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Home > News > Reno to assume control of Lear Theater

Reno to assume control of Lear Theater

By Carla O'Day
The Lear Theater as it sits in June 2020. Image: Jeri Chadwell

The Reno City Council accepted a donation on Wednesday from Artown of the Lear Theater and its parking lot, although officials said much work needs to be done to bring the historic theater back to productive use.

Public ownership could provide additional opportunities for the Lear’s preservation as well as grants and funding available to government agencies as well as private investors.

“It is a city treasure we all wish to restore,” Artown board member Rick Trachok told the council.

The Lear Theater, 528 W. First St., was built by architect Paul Revere Williams in 1938 as a church. Services were held there until 1998, when it was purchased by a theater coalition. Some performances occurred but plans never fully materialized and Artown acquired the building in 2011 with the goal of transforming the property into a regional performing arts center.

The most recent effort in 2018 to solicit proposals was unsuccessful in finding a suitable proposition that met Artown’s needs. In June of last year, Artown announced it was working with local developer Ken Krater on ways to save the Lear through development, including an option to build up to 50 luxury apartments adjacent to the theater. That plan was opposed by many, including historians and preservationists who called the plans “outrageous” and urged preservation over development.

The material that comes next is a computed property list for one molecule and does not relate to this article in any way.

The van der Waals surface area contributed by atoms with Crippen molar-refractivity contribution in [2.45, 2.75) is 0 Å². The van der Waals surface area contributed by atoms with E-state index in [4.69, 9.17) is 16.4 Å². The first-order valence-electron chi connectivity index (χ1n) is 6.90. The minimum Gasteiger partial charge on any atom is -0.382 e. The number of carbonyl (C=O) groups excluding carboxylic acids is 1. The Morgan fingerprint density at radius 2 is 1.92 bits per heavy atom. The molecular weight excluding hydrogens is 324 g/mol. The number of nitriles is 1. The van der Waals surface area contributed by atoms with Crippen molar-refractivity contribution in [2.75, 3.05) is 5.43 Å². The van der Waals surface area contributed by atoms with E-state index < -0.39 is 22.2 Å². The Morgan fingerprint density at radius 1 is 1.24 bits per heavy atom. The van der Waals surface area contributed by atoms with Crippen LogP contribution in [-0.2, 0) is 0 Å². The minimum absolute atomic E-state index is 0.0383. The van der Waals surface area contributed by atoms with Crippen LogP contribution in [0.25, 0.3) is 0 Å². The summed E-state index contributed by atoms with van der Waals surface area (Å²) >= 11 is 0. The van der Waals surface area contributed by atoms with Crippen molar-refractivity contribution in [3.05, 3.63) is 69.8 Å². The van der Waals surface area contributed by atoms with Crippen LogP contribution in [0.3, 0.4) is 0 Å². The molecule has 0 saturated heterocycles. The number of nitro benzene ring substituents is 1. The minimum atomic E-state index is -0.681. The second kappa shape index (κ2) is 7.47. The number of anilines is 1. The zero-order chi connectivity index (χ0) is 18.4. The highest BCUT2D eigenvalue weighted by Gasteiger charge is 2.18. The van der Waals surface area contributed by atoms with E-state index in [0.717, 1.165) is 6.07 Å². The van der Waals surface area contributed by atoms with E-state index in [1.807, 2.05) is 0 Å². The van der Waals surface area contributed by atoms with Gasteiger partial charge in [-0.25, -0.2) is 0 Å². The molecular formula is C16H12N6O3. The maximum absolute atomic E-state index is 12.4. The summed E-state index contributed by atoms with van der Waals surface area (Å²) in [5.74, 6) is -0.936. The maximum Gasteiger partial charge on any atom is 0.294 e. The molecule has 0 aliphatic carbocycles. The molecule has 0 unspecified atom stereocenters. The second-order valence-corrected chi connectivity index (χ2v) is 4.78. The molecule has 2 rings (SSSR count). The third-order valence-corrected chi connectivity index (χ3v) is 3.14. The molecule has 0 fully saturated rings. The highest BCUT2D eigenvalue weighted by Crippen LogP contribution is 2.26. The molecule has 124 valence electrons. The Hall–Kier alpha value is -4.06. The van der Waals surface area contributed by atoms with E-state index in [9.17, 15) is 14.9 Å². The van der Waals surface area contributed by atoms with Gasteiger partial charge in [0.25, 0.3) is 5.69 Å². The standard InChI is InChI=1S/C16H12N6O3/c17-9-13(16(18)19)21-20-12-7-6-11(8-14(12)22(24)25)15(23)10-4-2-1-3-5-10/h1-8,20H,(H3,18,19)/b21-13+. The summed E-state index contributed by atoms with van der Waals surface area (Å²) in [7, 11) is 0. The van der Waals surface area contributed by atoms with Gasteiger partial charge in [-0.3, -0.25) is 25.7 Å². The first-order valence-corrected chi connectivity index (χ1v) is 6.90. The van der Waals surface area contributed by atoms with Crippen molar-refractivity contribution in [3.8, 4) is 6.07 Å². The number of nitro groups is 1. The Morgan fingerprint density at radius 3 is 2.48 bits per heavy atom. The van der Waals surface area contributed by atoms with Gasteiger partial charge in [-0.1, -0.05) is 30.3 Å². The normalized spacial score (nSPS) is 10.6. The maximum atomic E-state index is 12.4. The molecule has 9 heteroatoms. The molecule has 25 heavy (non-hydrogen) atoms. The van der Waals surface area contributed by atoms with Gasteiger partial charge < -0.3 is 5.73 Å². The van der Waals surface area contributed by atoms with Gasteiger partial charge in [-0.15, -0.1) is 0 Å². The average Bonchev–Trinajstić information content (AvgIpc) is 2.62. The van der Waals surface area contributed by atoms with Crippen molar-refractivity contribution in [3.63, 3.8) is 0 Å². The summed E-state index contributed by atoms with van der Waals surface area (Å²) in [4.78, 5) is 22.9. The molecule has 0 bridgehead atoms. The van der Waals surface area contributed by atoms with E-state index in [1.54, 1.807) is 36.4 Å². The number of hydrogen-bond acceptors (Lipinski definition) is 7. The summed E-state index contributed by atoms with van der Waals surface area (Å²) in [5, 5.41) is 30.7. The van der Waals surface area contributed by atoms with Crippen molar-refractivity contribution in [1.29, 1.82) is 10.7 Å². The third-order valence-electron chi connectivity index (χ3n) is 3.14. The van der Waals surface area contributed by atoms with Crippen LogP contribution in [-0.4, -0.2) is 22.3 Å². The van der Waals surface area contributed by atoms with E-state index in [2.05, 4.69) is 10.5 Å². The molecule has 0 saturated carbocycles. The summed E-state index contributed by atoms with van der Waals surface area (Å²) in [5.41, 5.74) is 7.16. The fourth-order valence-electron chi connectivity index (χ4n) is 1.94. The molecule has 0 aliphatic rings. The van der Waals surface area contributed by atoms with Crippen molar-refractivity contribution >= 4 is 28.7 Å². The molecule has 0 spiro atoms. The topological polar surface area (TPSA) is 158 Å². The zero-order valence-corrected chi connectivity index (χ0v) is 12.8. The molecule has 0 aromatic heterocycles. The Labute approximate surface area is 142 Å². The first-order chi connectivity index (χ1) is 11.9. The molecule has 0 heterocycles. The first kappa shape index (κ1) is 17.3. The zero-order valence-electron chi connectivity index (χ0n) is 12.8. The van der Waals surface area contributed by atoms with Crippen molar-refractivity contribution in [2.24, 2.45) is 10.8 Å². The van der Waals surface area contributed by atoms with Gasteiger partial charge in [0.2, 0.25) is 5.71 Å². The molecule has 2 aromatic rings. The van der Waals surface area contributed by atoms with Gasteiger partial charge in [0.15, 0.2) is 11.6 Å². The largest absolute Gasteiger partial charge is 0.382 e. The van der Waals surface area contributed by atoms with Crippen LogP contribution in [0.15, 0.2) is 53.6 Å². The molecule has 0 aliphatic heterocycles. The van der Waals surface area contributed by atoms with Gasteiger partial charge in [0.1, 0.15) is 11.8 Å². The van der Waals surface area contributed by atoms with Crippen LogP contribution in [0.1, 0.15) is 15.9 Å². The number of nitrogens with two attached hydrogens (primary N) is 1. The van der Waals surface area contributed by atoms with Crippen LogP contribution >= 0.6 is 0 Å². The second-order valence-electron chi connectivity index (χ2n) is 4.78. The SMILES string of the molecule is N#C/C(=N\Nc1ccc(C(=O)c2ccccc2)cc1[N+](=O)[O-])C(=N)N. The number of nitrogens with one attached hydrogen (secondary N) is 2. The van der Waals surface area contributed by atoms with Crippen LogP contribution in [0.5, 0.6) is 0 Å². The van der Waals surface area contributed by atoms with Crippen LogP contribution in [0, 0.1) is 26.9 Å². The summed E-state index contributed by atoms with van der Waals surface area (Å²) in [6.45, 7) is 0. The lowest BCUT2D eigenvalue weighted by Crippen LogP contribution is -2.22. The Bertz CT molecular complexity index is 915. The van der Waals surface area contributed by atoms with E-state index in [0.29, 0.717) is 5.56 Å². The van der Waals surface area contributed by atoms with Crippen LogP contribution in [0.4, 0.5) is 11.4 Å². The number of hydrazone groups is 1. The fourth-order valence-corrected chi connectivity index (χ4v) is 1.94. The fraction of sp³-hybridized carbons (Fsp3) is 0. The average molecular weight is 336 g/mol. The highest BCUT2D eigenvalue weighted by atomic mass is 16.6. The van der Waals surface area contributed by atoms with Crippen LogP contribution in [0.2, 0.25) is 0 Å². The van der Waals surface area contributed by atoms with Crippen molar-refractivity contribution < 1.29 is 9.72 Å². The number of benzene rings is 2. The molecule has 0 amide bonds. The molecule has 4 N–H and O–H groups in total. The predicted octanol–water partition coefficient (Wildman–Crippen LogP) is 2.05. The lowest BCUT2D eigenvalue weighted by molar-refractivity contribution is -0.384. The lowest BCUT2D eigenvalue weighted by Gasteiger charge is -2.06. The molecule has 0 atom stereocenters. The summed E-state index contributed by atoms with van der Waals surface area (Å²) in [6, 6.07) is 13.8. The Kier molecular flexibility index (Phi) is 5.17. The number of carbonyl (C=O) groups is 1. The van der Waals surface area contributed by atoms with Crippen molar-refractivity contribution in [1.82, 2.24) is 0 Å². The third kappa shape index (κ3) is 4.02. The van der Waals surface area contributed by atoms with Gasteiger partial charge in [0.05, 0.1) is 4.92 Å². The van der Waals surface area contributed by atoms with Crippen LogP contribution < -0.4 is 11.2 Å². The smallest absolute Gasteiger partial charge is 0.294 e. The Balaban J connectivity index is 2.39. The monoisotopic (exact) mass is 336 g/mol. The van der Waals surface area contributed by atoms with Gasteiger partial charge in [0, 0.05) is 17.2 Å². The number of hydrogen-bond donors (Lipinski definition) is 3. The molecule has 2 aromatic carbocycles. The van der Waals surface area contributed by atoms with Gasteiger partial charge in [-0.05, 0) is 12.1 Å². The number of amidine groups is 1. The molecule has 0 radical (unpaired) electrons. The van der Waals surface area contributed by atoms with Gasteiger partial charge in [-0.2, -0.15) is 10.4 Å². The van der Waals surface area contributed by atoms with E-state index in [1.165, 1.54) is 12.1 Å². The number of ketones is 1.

In 2013, a feasibility study conducted by AMS Planning & Research included design options that would bring the building up to code for a publicly accessible theater, which were estimated at $5 million.  It is most likely that would exceed $10 million today and such funds aren’t in this fiscal year’s budget, according to city staff.  However there are less expensive improvements that could be constructed to bring the building to a usable condition which could allow for some income and community activity. 

Mayor Hillary Schieve said the public needs to know the project is a “massive, massive undertaking.”

“So, for many years it’s been really hard to get there but we think with the opportunity that the city can apply for grants,” Schieve said. “I don’t want people to think tomorrow it’s going to be restored. It’s going to take some time.”

The city acknowledged it would need to engage subject matter experts and conduct community workshops to help get ideas on how to rehabilitate the almost 8,000 square-foot facility. It will likely need another entity to manage and program the venue. Similar arrangements are already in place with city-owned facilities, such as Sky Tavern off of Mount Rose Highway, Southside School on East Liberty Street, and the Reno Ballroom on North Center Street.


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